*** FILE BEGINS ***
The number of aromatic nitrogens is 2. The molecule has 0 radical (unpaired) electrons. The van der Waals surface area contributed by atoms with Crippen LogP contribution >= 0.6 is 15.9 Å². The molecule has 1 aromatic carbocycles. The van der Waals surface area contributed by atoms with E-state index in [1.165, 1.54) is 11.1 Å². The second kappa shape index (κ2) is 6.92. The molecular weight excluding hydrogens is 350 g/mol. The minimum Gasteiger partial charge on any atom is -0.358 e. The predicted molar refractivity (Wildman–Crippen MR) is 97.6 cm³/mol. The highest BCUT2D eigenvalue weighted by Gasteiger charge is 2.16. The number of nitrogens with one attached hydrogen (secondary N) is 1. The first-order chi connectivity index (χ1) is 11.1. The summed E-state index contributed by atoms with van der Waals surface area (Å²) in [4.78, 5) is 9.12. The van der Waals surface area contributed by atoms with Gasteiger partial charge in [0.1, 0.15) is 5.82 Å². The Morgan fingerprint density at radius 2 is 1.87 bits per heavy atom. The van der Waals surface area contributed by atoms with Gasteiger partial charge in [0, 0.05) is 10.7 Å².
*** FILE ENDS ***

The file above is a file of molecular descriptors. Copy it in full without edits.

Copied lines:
The number of aromatic nitrogens is 2. The molecule has 0 radical (unpaired) electrons. The van der Waals surface area contributed by atoms with Crippen LogP contribution >= 0.6 is 15.9 Å². The molecule has 1 aromatic carbocycles. The van der Waals surface area contributed by atoms with E-state index in [1.165, 1.54) is 11.1 Å². The second kappa shape index (κ2) is 6.92. The molecular weight excluding hydrogens is 350 g/mol. The minimum Gasteiger partial charge on any atom is -0.358 e. The predicted molar refractivity (Wildman–Crippen MR) is 97.6 cm³/mol. The highest BCUT2D eigenvalue weighted by Gasteiger charge is 2.16. The number of nitrogens with one attached hydrogen (secondary N) is 1. The first-order chi connectivity index (χ1) is 11.1. The summed E-state index contributed by atoms with van der Waals surface area (Å²) in [4.78, 5) is 9.12. The van der Waals surface area contributed by atoms with Gasteiger partial charge in [0.1, 0.15) is 5.82 Å². The Morgan fingerprint density at radius 2 is 1.87 bits per heavy atom. The van der Waals surface area contributed by atoms with Gasteiger partial charge in [0, 0.05) is 10.7 Å².